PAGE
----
Unfortunately the scenario was distressingly common. The property owner engaged a builder to carry out alterations and extensions to his home. Skimpy drawings were prepared by a non-professional, before a rough and ready estimate was given by the building contractor. The works were carried out, but came to an early end when the property owner refused to pay any more money.

The builder claimed he had done all of the work shown on the skimpy drawings and the finishing off work was all extras. The property owner considered that the builder should have included the extra works as part of the original estimate, as any fool could see it was impossible to finish the job without them.

An impasse had been reached. The builder wouldn’t carry out any more work until he had received payment for what he had done. The property owner, feeling that the builder would disappear once he had received his money, refused to release any more funds.

Both sides bring in the cavalry, their experts and solicitors. Persuaded by their advice, both sides pursue an action through to the courts.

The dispute was over some £5,000.00. The litigation costs were nearer £10,000.00. By the time they reached the courts they weren’t arguing over the amount outstanding, but the costs they had incurred to get this far.

The hearing lasted a couple of days and the costs escalated again. The judgement was more of one from Solomon than a judgement based upon truth and justice, or at least that is what both parties said at the end. The whole dispute took the best part of two years to resolve. The stress on both parties built up to an unbelievable peak during the court hearing. Both parties felt they had lost when the judgement came.

It doesn’t have to be like that. Indeed, there is a possibility of resolving these disputes by an alternative method that doesn’t incur massive costs and hopefully produces a win for both sides.

The solution is ‘mediation’. Yes I know that is what ACAS is trying with the firemen’s dispute, but the same techniques can be used to resolve your property disputes.

The courts are now recommending that the parties try mediation before they ever reach the litigation stage. Some courts are insisting that you give it a try before they will even allow the case to be listed.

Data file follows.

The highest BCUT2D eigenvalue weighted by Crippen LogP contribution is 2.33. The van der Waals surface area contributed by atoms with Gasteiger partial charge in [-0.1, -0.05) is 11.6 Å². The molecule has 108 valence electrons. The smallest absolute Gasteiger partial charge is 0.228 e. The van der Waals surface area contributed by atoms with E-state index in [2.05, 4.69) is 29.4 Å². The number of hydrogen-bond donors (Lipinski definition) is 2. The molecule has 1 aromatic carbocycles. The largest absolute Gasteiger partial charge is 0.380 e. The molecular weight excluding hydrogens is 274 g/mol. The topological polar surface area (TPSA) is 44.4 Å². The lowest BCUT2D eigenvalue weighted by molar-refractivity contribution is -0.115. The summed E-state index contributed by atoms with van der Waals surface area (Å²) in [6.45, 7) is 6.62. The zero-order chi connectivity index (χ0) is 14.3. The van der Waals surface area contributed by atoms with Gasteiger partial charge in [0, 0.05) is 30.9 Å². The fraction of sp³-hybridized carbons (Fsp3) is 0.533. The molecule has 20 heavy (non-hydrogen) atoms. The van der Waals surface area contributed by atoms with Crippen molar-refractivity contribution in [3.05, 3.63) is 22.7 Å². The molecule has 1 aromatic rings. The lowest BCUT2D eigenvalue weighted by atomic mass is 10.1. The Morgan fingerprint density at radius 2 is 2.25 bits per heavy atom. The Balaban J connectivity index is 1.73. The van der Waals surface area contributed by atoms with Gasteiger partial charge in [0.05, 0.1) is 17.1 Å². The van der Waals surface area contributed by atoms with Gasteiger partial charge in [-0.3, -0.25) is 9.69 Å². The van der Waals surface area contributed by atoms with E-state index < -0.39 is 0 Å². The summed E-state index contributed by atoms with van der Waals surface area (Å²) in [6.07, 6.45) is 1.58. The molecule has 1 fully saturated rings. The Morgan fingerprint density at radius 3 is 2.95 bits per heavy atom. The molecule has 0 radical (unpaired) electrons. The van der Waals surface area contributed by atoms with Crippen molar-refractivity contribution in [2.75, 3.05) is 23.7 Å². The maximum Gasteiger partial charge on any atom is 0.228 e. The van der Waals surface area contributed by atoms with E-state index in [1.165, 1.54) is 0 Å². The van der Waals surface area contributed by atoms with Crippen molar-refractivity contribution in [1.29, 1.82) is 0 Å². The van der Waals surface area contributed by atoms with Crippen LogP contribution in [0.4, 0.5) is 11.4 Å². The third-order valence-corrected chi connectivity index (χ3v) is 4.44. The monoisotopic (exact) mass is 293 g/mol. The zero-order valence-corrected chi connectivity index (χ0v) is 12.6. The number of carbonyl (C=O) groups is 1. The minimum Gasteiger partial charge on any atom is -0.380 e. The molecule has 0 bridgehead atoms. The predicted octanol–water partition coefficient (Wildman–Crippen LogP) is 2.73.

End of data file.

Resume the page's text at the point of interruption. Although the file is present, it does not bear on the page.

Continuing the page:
The mediator calls together both parties and helps them to come to an agreement on to how to resolve the dispute. Unlike the courts, this resolution could be by completing the works and holding money in a secure account as opposed to simply adjudging one party pays the other £x.

The principle benefit is cost because it can be done before the cost of the cavalry becomes up too high. The other benefits are the whole thing is totally confidential and it can bring the dispute to a speedy and acceptable conclusion. You don’t have to drag your dirty linen through the courts in order to bring the matter to an end. After all, with our scenario, the property owner only wants the job finished to his standard, the builder would actually like to finish it to a good standard but he needs to be sure he will be paid for it.

The final decision is reached only with the agreement of both parties. The mediator does not impose a decision on the parties. That way, both parties feel as though they have won, in that they with the help of the mediator, negotiated the settlement. That way neither party should feel they have lost.

The mediation system is extremely popular in the United States. It is quickly taking hold here and is certainly an area that should be considered by any contractor or property owner, should they reach a dispute in their building works.

If you are looking for a mediator, there is a local North East consortium of surveyors, solicitors, engineers and accountants called NDR that was set up purely to provide mediators. NDR will nominate a mediator for you and get the ball rolling. They are certainly worth a try, even if you are one of the 10% of cases that don’t manage to settle their dispute. Far better for you to be one of the 90% who do reach an agreement and save themselves thousands of pounds in fees and untold stress.

The hitch can be that both parties have to agree to go to mediation. If they can’t agree to resolve the dispute in the first place they probably won’t agree to go to mediation. However, I believe that once you have been to court with a dispute you will give anything a try before you go back again. It’s the twice bitten ones that will have sense and use it. The first timers might follow their wise example.